The new globalism is global labor

The Battle of Seattle’s other shoe drops.

Cory Doctorow
11 min readMay 20, 2024
Abraham Bosse’s 17th century etching of David with a defeated Goliath. In the original, David marvels at his sling while standing astride the giant head of Goliath, which has been severed and sports a notable forehead-dent. The image has been modified, replacing the rock in David’s sling with the Earth, and adding a monocle and top-hat to Goliath’s severed head.

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Depending on how you look at it, I either grew up in the periphery of the labor movement, or atop it, or surrounded by it. For a kid, labor issues don’t really hold a lot of urgency — in places with mature labor movements, kids don’t really have jobs, and the part-time jobs I had as a kid (paper route, cleaning a dance studio) were pretty benign.

Ironically, one of the reasons that labor issues barely registered for me as a kid was that my parents were in great, strong unions: Ontario teachers’ unions, which protected teachers from exploitative working conditions and from retaliation when they advocated for their students, striking for better schools as well as better working conditions.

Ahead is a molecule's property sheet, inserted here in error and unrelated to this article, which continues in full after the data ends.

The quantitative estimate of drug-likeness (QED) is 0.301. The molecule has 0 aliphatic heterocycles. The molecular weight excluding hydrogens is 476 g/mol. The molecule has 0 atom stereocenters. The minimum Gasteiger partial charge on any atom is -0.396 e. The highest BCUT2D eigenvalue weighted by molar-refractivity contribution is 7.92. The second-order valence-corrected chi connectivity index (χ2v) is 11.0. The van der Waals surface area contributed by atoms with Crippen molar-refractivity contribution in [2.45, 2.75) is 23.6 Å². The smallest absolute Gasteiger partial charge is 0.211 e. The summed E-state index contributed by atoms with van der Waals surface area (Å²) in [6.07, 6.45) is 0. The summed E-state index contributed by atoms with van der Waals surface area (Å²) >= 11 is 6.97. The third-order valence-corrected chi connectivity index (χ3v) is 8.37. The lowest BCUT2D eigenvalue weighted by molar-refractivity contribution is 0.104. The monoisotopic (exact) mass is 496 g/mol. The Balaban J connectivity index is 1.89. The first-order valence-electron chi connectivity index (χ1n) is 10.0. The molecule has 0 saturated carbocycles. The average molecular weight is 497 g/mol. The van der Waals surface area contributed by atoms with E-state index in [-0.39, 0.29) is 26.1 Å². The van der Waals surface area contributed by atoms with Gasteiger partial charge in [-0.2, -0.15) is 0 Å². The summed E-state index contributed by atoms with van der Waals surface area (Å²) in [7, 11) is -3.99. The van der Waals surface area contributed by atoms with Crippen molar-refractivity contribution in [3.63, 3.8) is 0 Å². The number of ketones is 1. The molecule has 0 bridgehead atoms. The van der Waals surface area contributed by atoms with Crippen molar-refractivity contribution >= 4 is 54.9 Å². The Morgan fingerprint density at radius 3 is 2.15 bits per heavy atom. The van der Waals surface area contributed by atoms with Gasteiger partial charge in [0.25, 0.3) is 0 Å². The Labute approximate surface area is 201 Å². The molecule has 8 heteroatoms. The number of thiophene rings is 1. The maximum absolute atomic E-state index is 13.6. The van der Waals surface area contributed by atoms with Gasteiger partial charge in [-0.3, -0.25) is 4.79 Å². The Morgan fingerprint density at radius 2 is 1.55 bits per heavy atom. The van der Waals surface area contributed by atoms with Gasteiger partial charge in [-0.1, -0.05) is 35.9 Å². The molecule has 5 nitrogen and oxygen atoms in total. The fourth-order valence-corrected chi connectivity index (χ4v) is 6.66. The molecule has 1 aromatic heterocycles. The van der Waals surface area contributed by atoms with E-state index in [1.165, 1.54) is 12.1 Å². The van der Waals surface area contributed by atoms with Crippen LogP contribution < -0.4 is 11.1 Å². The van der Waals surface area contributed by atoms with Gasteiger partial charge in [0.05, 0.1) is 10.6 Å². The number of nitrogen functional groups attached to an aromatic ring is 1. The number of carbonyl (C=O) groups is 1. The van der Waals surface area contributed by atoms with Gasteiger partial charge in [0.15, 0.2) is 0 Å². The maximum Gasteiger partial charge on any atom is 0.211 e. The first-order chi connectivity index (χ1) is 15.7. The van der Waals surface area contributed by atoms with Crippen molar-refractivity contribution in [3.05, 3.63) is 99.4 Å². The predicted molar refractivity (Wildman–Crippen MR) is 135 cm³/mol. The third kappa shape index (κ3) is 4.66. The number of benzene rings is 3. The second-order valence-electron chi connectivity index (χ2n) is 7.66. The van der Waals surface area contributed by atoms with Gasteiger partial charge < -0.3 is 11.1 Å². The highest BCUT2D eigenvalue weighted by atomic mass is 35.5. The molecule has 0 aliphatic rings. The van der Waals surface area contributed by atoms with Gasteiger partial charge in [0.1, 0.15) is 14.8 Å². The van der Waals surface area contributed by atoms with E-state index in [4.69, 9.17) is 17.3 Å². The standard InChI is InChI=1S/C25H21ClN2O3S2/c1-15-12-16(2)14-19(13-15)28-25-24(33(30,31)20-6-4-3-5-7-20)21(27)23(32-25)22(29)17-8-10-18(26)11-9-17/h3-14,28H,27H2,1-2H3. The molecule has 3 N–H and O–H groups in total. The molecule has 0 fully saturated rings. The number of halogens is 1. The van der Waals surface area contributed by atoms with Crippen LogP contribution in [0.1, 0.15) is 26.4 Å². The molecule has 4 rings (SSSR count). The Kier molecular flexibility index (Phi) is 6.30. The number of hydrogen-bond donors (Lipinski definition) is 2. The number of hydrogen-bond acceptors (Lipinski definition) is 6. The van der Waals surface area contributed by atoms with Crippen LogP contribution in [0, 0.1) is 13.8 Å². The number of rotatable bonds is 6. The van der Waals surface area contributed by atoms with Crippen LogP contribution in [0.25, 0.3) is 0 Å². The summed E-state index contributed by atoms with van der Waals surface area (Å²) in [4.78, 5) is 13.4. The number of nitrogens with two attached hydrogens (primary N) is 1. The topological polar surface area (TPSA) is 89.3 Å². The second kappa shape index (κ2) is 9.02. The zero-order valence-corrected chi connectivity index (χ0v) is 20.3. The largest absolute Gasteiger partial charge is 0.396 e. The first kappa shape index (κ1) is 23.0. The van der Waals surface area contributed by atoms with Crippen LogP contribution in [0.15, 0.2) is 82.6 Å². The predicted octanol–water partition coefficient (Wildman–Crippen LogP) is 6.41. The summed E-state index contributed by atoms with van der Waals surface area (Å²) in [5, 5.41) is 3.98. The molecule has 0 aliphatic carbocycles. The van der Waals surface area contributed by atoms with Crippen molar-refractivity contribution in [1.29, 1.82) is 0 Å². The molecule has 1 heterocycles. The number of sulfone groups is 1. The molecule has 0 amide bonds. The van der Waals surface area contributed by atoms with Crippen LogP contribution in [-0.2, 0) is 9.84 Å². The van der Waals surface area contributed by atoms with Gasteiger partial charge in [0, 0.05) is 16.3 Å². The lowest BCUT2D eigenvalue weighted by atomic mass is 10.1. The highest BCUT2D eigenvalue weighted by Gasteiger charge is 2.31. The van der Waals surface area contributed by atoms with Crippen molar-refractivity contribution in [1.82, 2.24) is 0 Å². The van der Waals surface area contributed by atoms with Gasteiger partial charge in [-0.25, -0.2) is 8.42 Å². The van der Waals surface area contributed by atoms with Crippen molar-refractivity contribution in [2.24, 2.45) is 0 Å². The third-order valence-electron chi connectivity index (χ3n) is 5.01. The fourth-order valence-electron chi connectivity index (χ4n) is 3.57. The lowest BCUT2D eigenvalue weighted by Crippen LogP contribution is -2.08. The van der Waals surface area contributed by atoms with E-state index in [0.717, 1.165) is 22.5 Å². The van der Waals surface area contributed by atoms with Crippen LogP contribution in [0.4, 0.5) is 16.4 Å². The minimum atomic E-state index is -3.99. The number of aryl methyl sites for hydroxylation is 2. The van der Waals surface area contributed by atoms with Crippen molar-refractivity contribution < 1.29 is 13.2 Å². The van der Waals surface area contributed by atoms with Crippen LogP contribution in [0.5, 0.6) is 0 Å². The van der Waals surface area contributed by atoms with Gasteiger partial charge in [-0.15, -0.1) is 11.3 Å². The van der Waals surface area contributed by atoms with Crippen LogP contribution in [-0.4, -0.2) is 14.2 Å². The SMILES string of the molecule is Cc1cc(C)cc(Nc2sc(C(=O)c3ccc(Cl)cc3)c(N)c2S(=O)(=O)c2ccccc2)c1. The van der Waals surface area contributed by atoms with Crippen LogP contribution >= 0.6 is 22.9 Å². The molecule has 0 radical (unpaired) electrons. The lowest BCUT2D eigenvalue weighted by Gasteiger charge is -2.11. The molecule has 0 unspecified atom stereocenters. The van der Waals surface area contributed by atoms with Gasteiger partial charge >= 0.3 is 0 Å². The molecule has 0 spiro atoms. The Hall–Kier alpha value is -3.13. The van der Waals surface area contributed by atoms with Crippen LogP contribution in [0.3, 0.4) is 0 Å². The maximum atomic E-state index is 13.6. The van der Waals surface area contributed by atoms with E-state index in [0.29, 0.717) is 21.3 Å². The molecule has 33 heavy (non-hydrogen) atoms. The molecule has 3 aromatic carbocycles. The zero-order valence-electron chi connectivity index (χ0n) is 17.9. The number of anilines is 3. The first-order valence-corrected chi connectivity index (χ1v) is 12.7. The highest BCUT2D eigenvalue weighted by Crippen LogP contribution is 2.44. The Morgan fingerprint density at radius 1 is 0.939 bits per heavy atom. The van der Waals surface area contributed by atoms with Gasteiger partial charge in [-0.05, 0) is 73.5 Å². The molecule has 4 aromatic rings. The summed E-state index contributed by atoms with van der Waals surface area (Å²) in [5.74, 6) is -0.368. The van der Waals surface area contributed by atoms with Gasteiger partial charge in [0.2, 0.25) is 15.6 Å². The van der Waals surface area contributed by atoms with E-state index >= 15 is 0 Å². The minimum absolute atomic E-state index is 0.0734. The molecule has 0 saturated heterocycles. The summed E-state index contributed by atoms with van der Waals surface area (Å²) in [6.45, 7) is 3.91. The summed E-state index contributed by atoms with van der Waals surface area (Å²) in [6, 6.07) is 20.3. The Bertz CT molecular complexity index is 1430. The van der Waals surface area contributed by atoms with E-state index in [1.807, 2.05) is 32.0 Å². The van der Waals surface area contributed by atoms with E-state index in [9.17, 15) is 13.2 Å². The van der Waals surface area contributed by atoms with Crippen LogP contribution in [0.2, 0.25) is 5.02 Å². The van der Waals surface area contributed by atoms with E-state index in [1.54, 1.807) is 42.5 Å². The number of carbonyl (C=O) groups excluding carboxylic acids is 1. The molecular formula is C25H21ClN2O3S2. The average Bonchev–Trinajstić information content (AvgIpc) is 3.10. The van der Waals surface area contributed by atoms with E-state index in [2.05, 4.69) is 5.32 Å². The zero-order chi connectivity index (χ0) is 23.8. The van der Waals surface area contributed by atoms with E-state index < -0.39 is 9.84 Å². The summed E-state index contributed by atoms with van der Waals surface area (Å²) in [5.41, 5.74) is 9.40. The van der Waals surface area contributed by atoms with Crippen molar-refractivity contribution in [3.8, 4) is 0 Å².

Ontario teachers’ unions were strong enough that they could take the lead on workplace organization, to the benefit of teachers at every part of their careers, as well as students and the system as a whole. Back in the early 1980s, Ontario schools faced a demographic crisis. After years of declining enrollment, the number of students entering the system was rapidly increasing.

That meant that each level of the system — primary, junior, secondary — was about to go through a whipsaw, in which low numbers of students would be followed by large numbers. For a unionized education workforce, this presented a crisis: normally, a severe contraction in student numbers would trigger layoffs, on a last-in, first-out basis. That meant that layoffs loomed for junior teachers, who would almost certainly end up retraining for another career. When student numbers picked up again, those teachers wouldn’t be in the workforce anymore, and worse, a lot of the senior teachers who got priority during layoffs would be retiring, magnifying the crisis.